Medical professionals can use their NFC phones to access secure areas, scan patient tags to ensure that each person is receiving appropriate medicine and care, and automatically receive updates on when to check that patient again.
And thanks to the quick spread of smartphones throughout the developing world, health workers can better identify patients and track specific ailments, both of which help improve patient referral, emergency response, and disease data collection. In an age where health authorities fear pandemics, NFC could put health workers ahead of their bacterial and viral foes.

4> A Legendary Digital Locksmith

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You already know that your smartphone can replace your wayward billboard. It can also help you do away with your keys and security cards.
You don’t really need a key to get into your car. Nor do you need that jagged bit of metal and plastic for engine ignition. All you really need is permission. And your NFC smartphone might soon be able to give you that permission. Just wave your phone to unlock your car; then tap the dash to fire up the engine.
When you arrive at work, you don’t need to show your ID badge to a security guard. You don’t even need your badge anymore, because your phone tells the NFC access point exactly who you are and unlocks the door for you.

5> Your Friendly Network Facilitator

You already know that NFC is good for sharing and transactions. It’s also a handy way to quickly pair two devices so that they can exchange information via higher-speed networks, and in this sense, NFC could be heaven-sent, doing away with convoluted encryption schemes and long-winded, clunky passwords.
For example, if you and your co-worker are stranded at an airport and want to play a team racing game on your smartphones, you won’t have to deal with a tedious configuration process. Instead, you can just tap your phones, and the NFC connection will authenticate your phones and let you immediately share a faster type of connection, such as Bluetooth or WiFi.
Want to print a photo that’s on your phone? Tap your smartphone to an NFC inkjet printer and you can quickly start the print job. Or skip the printer and place your phone right next to your smart HDTV, and watch as your images appear on the screen without the need to set up a connection.

5 Ways NFC Technology Could Rock Your World

The beauty and utility of NFC — a short-range, wireless communication standard — can be summed up in three primary purposes: sharing, pairing and transactions. NFC can turn your phone into a digital wallet, become a master key for everything from your house to your car, or serve as a government or corporate identification badge. And that’s just for starters

1>NFC Pays Your Way
1

Chuck your cash in the trash and snip every last credit card into itty bitty pieces. With NFC, your smartphone becomes an ATM machine and credit device all in one. Instead of counting cash or swiping a card, you’ll just wave your phone at a payment kiosk to complete a transaction and receive an email receipt instead of paper one.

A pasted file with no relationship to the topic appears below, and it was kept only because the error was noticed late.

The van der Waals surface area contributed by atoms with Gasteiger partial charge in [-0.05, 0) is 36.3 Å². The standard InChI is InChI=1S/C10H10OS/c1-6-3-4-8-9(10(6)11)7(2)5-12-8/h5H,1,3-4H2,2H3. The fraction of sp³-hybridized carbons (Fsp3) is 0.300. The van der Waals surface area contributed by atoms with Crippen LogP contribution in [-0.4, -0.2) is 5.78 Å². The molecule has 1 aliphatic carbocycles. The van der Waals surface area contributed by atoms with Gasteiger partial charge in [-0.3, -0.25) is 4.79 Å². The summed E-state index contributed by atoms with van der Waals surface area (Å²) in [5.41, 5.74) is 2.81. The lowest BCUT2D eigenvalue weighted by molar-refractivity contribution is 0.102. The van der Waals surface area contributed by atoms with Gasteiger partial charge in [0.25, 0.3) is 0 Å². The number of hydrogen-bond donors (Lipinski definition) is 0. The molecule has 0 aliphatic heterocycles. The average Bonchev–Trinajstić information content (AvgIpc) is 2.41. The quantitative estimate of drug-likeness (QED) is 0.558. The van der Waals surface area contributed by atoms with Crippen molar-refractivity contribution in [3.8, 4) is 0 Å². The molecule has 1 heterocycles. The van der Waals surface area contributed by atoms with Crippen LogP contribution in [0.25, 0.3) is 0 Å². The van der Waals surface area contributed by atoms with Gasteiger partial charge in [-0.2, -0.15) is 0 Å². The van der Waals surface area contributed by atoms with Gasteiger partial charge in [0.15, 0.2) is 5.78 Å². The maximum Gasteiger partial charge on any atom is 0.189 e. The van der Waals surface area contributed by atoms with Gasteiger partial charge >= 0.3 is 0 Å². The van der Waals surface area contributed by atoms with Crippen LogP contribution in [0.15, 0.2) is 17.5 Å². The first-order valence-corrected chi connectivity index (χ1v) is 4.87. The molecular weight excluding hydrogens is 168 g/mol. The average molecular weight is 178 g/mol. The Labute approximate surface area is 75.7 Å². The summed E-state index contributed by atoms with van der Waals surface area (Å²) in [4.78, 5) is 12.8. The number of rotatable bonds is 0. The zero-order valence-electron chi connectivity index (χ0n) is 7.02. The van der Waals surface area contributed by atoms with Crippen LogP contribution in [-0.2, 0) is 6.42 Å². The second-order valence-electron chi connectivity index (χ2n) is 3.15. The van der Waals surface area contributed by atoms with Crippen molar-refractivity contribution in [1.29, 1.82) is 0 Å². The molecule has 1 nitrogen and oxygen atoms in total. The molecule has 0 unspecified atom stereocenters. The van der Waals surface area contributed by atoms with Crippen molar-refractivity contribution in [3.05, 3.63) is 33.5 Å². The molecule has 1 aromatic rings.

NFC technology can be used to wirelessly power an E-ink display

Courtesy: Techspot
nsa
Near Field Communication (NFC) technology is already used in a number of products including digital wallets and pairing devices to smartphones but did you also know it can be used to wirelessly power an E-ink display? Yeah, me either, but it’s true.
Created by a team of researchers and students at Intel Labs, the University of Washington and the University of Massachusetts Amherst, the NFC-WISP E-Ink Display Tag uses NFC technology and a low-power E-ink panel to both receive data and power from an Android smartphone without any wires.

MasterCard CEO: NFC should be seen as “a longer term effort”

MasterCard CEO Ajay Banga has suggested that NFC should be seen as a longer term effort, while acknowledging that some markets have adopted NFC much faster than others.

MasterCard CEO Ajay Banga

“NFC to me has opportunities, because it is a technology that is applicable not just to payments, but also delivering things around security, and things around loyalty and so on.

“I don’t think these are 12 and 18 months things,” he said during MasterCard’s Q2 2013 earnings call. “Just think of the ecosystem and the infrastructure that needs to be built for any of these to happen and so I tend to look on it as a longer term effort.”

“If you look at contactless payments in Australia as an example, something like 25% or 30% of all transactions in Australia under AUS$100 are contactless, that’s a big number compared to where they used to be two years ago. Now, will it go even higher? Probably. Will it take years to happen? Probably.”

For further information:

http://www.nfcworld.com/2013/08/05/325325/mastercard-ceo-nfc-should-be-seen-as-a-longer-term-effort/